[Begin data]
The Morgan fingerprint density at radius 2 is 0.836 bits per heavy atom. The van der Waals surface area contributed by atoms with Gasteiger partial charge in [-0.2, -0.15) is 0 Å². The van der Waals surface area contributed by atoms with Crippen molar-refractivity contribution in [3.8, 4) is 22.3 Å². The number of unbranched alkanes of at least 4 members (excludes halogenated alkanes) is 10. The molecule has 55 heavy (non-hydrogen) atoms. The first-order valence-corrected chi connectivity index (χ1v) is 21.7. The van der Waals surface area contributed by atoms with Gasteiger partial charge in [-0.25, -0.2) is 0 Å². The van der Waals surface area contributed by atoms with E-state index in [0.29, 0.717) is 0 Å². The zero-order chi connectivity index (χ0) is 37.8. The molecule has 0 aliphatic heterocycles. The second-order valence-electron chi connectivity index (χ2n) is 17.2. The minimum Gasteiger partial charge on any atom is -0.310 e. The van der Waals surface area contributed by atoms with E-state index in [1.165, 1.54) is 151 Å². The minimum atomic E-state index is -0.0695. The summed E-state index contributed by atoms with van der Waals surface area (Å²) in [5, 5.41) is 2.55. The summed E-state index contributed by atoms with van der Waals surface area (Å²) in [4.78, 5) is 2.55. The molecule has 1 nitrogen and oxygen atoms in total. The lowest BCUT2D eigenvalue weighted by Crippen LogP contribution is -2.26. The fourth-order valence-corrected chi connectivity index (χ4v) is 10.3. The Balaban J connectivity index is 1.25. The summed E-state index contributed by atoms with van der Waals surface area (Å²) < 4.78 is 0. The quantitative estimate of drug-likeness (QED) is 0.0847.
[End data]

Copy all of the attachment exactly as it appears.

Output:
The Morgan fingerprint density at radius 2 is 0.836 bits per heavy atom. The van der Waals surface area contributed by atoms with Gasteiger partial charge in [-0.2, -0.15) is 0 Å². The van der Waals surface area contributed by atoms with Crippen molar-refractivity contribution in [3.8, 4) is 22.3 Å². The number of unbranched alkanes of at least 4 members (excludes halogenated alkanes) is 10. The molecule has 55 heavy (non-hydrogen) atoms. The first-order valence-corrected chi connectivity index (χ1v) is 21.7. The van der Waals surface area contributed by atoms with Gasteiger partial charge in [-0.25, -0.2) is 0 Å². The van der Waals surface area contributed by atoms with E-state index in [0.29, 0.717) is 0 Å². The zero-order chi connectivity index (χ0) is 37.8. The molecule has 0 aliphatic heterocycles. The second-order valence-electron chi connectivity index (χ2n) is 17.2. The minimum Gasteiger partial charge on any atom is -0.310 e. The van der Waals surface area contributed by atoms with E-state index in [1.165, 1.54) is 151 Å². The minimum atomic E-state index is -0.0695. The summed E-state index contributed by atoms with van der Waals surface area (Å²) in [5, 5.41) is 2.55. The summed E-state index contributed by atoms with van der Waals surface area (Å²) in [4.78, 5) is 2.55. The molecule has 1 nitrogen and oxygen atoms in total. The lowest BCUT2D eigenvalue weighted by Crippen LogP contribution is -2.26. The fourth-order valence-corrected chi connectivity index (χ4v) is 10.3. The Balaban J connectivity index is 1.25. The summed E-state index contributed by atoms with van der Waals surface area (Å²) < 4.78 is 0. The quantitative estimate of drug-likeness (QED) is 0.0847.